Developer Envisions Arts Hub For Historic Las Vegas Movie House
LAS VEGAS (AP) — A developer who grew up going to the Huntridge Theater is poised to get city approval to buy the shuttered former movie in central Las Vegas, renovate its damaged roof and convert it to an arts hub.
The architecture won't change, but the building dating to 1943 could become a concert venue, a performance auditorium or a community arts space, building buyer J Dapper told the Las Vegas Sun.
"There are a lot of things that have to fall into place to make it something specific," he said. "It's definitely not going to be a movie theater."
Dapper has been investing in Huntridge neighborhood projects for several years. He said he has long wanted to see the more than 75-year-old property at Charleston Boulevard and Maryland Parkway revived.
He hopes to also put restaurants, condominiums or office space on the four-acre parcel to make the venture more profitable.
The sale needs city approval due to structural and safety issues and the listing of the property since 1993 on the National Register of Historic Places. A City Council vote is scheduled Nov. 6.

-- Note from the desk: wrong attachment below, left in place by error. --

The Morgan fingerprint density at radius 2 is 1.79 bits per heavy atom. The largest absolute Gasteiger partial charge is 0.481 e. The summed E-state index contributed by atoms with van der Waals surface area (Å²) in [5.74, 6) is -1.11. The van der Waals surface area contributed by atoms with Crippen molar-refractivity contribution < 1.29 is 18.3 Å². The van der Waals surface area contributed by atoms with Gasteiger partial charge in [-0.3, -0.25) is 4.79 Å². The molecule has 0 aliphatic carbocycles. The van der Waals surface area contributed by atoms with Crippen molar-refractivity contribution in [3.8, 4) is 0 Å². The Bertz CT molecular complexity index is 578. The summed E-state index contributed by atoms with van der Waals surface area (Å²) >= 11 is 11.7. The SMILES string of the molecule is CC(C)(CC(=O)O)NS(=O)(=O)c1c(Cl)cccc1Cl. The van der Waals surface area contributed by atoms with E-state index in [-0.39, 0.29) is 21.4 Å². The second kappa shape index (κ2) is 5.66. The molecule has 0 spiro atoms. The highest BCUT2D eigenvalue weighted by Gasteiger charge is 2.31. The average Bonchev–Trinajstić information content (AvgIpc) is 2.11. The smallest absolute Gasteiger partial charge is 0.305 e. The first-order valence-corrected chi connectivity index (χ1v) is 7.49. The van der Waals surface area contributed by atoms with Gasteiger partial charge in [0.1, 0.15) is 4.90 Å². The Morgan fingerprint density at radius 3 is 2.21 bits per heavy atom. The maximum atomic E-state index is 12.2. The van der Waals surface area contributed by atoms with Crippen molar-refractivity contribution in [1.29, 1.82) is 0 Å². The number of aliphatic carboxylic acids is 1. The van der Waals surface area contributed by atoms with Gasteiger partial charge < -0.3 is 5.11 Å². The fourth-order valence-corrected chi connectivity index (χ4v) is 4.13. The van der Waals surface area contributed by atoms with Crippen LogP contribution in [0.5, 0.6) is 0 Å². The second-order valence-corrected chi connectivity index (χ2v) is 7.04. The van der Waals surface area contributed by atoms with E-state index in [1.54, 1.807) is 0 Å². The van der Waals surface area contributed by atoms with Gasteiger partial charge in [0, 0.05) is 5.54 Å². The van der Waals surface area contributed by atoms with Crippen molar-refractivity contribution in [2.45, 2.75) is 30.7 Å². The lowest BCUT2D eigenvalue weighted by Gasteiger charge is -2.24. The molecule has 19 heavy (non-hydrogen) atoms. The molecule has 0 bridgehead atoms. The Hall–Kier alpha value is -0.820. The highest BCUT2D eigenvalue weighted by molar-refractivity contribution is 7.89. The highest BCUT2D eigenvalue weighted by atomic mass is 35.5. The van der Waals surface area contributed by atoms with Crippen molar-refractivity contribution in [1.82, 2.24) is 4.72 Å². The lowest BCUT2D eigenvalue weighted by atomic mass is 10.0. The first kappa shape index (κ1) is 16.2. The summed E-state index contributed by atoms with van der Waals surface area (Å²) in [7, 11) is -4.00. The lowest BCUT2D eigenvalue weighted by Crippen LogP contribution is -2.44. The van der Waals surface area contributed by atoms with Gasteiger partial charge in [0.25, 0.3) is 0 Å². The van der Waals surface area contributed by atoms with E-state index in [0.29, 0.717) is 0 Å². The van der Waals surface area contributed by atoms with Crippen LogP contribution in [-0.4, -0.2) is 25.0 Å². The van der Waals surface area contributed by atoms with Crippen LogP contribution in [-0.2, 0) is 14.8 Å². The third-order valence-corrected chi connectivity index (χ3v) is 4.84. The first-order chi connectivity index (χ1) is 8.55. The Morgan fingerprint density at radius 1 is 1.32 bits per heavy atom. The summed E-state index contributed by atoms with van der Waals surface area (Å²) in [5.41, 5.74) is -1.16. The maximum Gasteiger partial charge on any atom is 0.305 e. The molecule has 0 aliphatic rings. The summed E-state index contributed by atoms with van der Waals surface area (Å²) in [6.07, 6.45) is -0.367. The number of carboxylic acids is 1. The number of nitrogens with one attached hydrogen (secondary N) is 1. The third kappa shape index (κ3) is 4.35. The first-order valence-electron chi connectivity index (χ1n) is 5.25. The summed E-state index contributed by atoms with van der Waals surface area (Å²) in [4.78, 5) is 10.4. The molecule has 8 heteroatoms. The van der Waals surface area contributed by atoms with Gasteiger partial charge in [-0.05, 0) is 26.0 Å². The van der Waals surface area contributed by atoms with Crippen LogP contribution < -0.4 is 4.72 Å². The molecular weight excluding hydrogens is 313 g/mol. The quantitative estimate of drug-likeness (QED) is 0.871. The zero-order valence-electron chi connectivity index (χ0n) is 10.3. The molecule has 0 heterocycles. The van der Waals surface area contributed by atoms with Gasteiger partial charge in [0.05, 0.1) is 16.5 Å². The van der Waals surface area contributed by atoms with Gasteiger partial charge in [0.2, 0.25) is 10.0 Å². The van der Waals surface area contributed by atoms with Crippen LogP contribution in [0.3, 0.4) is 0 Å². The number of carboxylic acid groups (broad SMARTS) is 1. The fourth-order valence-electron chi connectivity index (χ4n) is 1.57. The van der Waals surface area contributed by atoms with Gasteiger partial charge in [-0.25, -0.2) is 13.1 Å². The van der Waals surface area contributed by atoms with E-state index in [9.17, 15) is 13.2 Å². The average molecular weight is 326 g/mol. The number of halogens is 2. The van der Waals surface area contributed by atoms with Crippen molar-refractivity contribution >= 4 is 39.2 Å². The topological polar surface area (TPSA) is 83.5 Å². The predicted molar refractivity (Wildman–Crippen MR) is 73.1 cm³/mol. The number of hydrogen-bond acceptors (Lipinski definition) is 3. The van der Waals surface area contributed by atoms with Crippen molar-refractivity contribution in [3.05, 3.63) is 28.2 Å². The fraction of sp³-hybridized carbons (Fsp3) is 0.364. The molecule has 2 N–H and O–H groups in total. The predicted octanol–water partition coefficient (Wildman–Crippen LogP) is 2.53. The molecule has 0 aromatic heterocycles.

The theater was the city's first racially integrated movie house. The roof collapsed in July 1995, hours before a concert, but no one was seriously hurt.
The nonprofit Friends of the Huntridge Theatre operated as a concert venue for several years. It closed in July 2004 and has in recent years been controlled by the family of Eli Mizrachi of Las Vegas.
Mizrachi did not respond to requests from the Sun for comment. He said in July that selling the theater was difficult because he wanted the next owner to open it as an arts or entertainment venue.
Dapper, founder of Las Vegas-based Dapper Cos., said three key factors made the sale possible: Support from the city, a realistic sale price and a growing interest from investors in downtown properties.
"If I was doing this without the city's help, it would never get done," he said.
City Councilwoman Olivia Diaz, whose district includes the theater, said she liked what she heard about the deal.
"We are excited that maybe we're finally going to be able to make some strides on this property and make it accessible like it once was to the community," she said.